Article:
“Denver has a long and sordid history of condoning DPD officers’ use of excessive force,” the lawsuit says, citing poor police behavior during 2020 racial justice protests. “Denver imposed virtually no accountability for the officers who routinely violated protesters’ constitutional rights. … Against this backdrop, it is no surprise that Defendant Glasby thought he was allowed to slam Mr. Smith, headfirst, into the concrete.”

The lawsuit describes dozens of cases over the years where DPD officers injured people and were cleared by the department, even when courts levied monetary penalties against the officers, including during the events of the 2020 George Floyd protests, but also in other isolated cases throughout the past twenty years.

“The case is important for a number of reasons, but chief among them is the fact that Denver continues to allow its officers to engage in brutality," Newman says. "We will keep bringing these cases over and over and over to try to change them, try to force them to finally provide the training, supervision and discipline that's necessary."

Newman has a history of representing clients hurt by the justice system, including those held at Cuba's Guantanamo prison. She represented the estate of Elijah McClain, winning a $15 million settlement from the City of Aurora with her co-counsel.

Smith’s complaint also specifically lays out DPD’s alleged “custom and practice of indiscriminately using excessive force in a crowd control setting,” like the night Glasby body-slammed Smith when people flooded the streets to celebrate the Nuggets victory.

Throughout the lawsuit, nearly every case mentioned ends with a monetary settlement and Denver deciding not to discipline any officer for their actions.
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Hayter's & Co is where Adam Glasby was working the night of the altercation with Elijah Smith.
Catie Cheshire
“Of the one hundred and eleven internal affairs investigations opened by DPD as a result of the George Floyd protests, only three cases resulted in discipline for officers,” the complaint reads. “Denver’s widespread decision to condone the actions of DPD officers during the protests led to Defendant Glasby believing that he could use force with impunity.”

The lawsuit also discusses three cases in U.S. District Court ending in determinations that Denver police used excessive force, including a jury trial in March 2022 brought by eleven protestors and Representative Elisabeth Epps, who alleged their constitutional rights had been violated by DPD officers during the George Floyd protests.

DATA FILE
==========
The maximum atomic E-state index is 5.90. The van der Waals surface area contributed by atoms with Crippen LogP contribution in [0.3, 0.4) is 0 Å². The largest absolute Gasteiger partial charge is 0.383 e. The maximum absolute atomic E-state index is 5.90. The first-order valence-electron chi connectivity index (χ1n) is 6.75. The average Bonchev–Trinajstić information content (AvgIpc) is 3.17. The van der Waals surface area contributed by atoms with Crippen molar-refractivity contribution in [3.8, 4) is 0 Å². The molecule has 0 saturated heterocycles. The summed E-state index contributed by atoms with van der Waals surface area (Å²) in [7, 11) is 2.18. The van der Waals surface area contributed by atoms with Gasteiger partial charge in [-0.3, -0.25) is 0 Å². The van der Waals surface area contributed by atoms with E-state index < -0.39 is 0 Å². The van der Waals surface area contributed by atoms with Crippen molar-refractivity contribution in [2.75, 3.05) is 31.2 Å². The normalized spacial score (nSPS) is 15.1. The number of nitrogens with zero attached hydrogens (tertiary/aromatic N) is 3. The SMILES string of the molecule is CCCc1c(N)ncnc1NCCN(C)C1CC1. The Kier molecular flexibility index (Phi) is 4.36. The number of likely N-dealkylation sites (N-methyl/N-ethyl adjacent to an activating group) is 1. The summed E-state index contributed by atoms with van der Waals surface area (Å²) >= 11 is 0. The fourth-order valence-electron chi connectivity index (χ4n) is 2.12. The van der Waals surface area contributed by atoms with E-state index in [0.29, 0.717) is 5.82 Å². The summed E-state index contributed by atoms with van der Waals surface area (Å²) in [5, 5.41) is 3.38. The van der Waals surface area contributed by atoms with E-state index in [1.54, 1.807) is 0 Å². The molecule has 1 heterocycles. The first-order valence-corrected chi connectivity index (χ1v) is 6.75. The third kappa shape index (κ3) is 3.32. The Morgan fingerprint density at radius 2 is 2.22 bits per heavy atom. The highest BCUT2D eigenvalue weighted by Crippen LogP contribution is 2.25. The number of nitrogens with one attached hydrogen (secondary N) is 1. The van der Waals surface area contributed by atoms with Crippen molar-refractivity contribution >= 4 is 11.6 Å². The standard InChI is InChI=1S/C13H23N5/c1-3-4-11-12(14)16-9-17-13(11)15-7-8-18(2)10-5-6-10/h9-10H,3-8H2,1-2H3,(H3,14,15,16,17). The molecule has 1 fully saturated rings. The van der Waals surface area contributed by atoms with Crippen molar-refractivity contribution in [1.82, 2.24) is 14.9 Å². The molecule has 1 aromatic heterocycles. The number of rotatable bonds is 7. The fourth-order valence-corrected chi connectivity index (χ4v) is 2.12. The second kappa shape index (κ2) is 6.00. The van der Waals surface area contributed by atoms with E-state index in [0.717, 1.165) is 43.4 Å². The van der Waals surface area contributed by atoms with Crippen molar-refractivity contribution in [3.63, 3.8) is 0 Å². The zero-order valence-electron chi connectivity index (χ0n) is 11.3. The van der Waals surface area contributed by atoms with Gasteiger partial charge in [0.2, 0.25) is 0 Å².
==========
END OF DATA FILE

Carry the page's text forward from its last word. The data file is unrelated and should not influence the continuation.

The jury found the city and DPD liable and awarded the plaintiffs monetary damages. According to the City Attorney’s Office, as of April 30, the City of Denver had paid nearly $14 million in settlements for personal injury or property claims related to the George Floyd protests.

Smith’s civil rights suit also cites a December 2020 Denver Independent Monitor report that found that DPD officers failed to warn people before dispersing crowds, fired pepper balls without proper protocol or training and lacked internal controls over use of force during 2020 protests.

The independent monitor report issued recommendations for future action — but according to the lawsuit, “DPD has not followed many of these recommendations and its failure to do so led to the violation of Mr. Smith’s constitutional rights."

“What's it going to take if a federal court finding, the independent monitor and a multimillion-dollar jury verdict doesn't convince Denver that it's time to change?” Newman says.

The DPD says it does not comment on pending litigation and is continuing to complete its internal investigation into the incident. The delay in that investigation is another issue, according to Newman.

“They won't provide the entire file until they complete the entire investigation, so that's one way that Denver and other municipalities try to avoid accountability by having these endless investigations that prevent the victim and the public from being able to get all of the information,” she says.

The defendants now have three weeks to respond to the legal complaint.

Hayter's did not reply to a request for comment. Glasby's attorneys could not be reached.